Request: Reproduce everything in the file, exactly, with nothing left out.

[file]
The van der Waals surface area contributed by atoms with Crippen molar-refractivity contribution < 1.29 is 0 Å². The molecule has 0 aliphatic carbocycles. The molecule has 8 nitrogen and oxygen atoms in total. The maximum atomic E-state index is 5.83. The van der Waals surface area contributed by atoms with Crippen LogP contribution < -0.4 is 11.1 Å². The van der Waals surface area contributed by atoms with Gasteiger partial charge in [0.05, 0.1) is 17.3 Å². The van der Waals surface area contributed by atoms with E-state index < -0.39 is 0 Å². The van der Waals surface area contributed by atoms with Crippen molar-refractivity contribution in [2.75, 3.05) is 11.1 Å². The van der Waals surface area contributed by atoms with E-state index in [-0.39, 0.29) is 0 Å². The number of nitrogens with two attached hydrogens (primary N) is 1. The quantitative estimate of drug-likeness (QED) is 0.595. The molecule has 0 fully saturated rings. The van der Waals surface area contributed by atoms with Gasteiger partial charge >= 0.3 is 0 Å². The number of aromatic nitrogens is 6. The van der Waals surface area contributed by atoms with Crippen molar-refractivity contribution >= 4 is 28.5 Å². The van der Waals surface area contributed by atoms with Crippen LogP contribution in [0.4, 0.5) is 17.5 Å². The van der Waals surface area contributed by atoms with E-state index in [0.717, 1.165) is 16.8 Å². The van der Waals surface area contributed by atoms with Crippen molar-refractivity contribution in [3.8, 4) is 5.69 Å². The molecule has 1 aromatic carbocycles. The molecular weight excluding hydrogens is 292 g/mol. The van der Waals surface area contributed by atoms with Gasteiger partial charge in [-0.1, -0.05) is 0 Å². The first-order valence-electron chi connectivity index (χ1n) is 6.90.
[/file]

The van der Waals surface area contributed by atoms with Crippen molar-refractivity contribution < 1.29 is 0 Å². The molecule has 0 aliphatic carbocycles. The molecule has 8 nitrogen and oxygen atoms in total. The maximum atomic E-state index is 5.83. The van der Waals surface area contributed by atoms with Crippen LogP contribution < -0.4 is 11.1 Å². The van der Waals surface area contributed by atoms with Gasteiger partial charge in [0.05, 0.1) is 17.3 Å². The van der Waals surface area contributed by atoms with E-state index < -0.39 is 0 Å². The van der Waals surface area contributed by atoms with Crippen molar-refractivity contribution in [2.75, 3.05) is 11.1 Å². The van der Waals surface area contributed by atoms with E-state index in [-0.39, 0.29) is 0 Å². The number of nitrogens with two attached hydrogens (primary N) is 1. The quantitative estimate of drug-likeness (QED) is 0.595. The molecule has 0 fully saturated rings. The van der Waals surface area contributed by atoms with Gasteiger partial charge >= 0.3 is 0 Å². The number of aromatic nitrogens is 6. The van der Waals surface area contributed by atoms with Crippen molar-refractivity contribution >= 4 is 28.5 Å². The van der Waals surface area contributed by atoms with Crippen LogP contribution in [0.4, 0.5) is 17.5 Å². The van der Waals surface area contributed by atoms with E-state index in [0.717, 1.165) is 16.8 Å². The van der Waals surface area contributed by atoms with Crippen molar-refractivity contribution in [3.8, 4) is 5.69 Å². The molecule has 1 aromatic carbocycles. The molecular weight excluding hydrogens is 292 g/mol. The van der Waals surface area contributed by atoms with Gasteiger partial charge in [-0.1, -0.05) is 0 Å². The first-order valence-electron chi connectivity index (χ1n) is 6.90.